Exhaled nitric oxide (NO) at a flow rate of 200mL/s (FeNO200) is a viable method for evaluating NO concentration in chronic obstructive pulmonary disease (COPD), according to a study published in the International Journal of General Medicine.
In this study, researchers assessed 171 subjects (73 healthy controls, 59 patients with stable COPD) and 39 patients with acute exacerbations of COPD (AECOPD). They measured exhaled nitric oxide and clinical variables, including pulmonary function, COPD Assessment Test (CAT), C-reactive protein concentration, and circulating eosinophil count.
According to the results, FeNO200 was notably higher in patients with stable COPD and AECOPD than in healthy controls. Nevertheless, the researchers noted, CaNO (peripheral concentration of NO/alveolar NO) could not differentiate COPD from healthy controls. The study found no link between circulating eosinophil counts or forced expiratory volume in one second and exhaled nitric oxide (FeNO50, FeNO200, CaNO) in patients with COPD.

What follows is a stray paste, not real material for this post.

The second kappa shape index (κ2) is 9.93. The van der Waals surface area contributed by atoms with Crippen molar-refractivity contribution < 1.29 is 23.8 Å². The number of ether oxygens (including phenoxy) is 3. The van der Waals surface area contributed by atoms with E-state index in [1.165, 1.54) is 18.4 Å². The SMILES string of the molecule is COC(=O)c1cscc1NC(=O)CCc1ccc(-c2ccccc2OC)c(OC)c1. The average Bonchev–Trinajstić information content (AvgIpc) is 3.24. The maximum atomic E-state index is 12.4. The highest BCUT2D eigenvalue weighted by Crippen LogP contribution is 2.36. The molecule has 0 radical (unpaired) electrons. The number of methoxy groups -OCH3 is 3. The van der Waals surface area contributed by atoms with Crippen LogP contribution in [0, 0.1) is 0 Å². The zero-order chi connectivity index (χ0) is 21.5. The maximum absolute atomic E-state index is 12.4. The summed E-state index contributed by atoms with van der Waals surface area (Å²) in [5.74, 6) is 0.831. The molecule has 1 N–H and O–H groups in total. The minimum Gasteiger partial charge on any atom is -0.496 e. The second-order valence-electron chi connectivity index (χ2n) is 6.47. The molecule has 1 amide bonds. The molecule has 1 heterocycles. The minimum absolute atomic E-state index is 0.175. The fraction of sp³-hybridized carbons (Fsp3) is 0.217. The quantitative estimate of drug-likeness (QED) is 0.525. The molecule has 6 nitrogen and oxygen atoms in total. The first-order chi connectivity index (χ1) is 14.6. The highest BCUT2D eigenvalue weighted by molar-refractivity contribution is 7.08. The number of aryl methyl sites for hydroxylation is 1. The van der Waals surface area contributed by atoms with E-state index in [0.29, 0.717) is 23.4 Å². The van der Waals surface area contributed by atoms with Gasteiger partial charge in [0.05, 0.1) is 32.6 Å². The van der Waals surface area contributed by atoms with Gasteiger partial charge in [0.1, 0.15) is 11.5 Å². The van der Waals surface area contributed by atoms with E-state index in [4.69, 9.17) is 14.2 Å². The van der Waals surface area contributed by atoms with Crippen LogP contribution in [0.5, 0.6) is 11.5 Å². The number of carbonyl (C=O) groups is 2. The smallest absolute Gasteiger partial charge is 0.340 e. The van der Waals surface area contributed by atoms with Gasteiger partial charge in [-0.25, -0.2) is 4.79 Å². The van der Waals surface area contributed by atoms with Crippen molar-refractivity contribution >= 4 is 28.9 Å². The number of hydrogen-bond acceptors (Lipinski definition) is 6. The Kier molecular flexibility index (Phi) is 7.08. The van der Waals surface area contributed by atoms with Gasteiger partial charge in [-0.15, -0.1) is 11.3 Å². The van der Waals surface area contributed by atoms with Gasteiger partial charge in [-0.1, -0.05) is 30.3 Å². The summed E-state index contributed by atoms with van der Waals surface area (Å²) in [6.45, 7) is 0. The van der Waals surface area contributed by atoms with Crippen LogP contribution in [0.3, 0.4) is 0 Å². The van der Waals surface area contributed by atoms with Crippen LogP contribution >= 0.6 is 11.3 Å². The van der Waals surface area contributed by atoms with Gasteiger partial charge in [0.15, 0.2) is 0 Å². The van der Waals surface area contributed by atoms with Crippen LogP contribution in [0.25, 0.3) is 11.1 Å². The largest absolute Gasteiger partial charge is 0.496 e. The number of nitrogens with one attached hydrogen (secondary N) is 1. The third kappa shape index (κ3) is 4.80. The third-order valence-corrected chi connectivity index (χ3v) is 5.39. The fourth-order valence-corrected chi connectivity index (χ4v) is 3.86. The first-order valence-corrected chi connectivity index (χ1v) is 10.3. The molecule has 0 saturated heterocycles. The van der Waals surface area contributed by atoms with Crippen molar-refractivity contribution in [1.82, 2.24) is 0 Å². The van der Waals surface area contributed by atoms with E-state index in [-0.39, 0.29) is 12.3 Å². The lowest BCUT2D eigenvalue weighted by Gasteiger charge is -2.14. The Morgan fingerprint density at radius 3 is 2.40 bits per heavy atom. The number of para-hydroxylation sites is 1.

Furthermore, among patients with AECOPD, the high FeNO50 and FeNO200 groups’ levels were appreciably lower than their baseline levels, and the researchers observed marked significant improvements in CAT in both groups after corticosteroid treatment.
“FeNO200 is a straightforward and feasible method to evaluate the peripheral NO concentration in COPD. FeNO200 can be a type 2 inflammation biomarker and a useful tool for predicting corticosteroid therapy in COPD,” the researchers concluded.
Keywords: biomarker, chronic obstruction pulmonary disease, corticosteroid, exhaled nitric oxide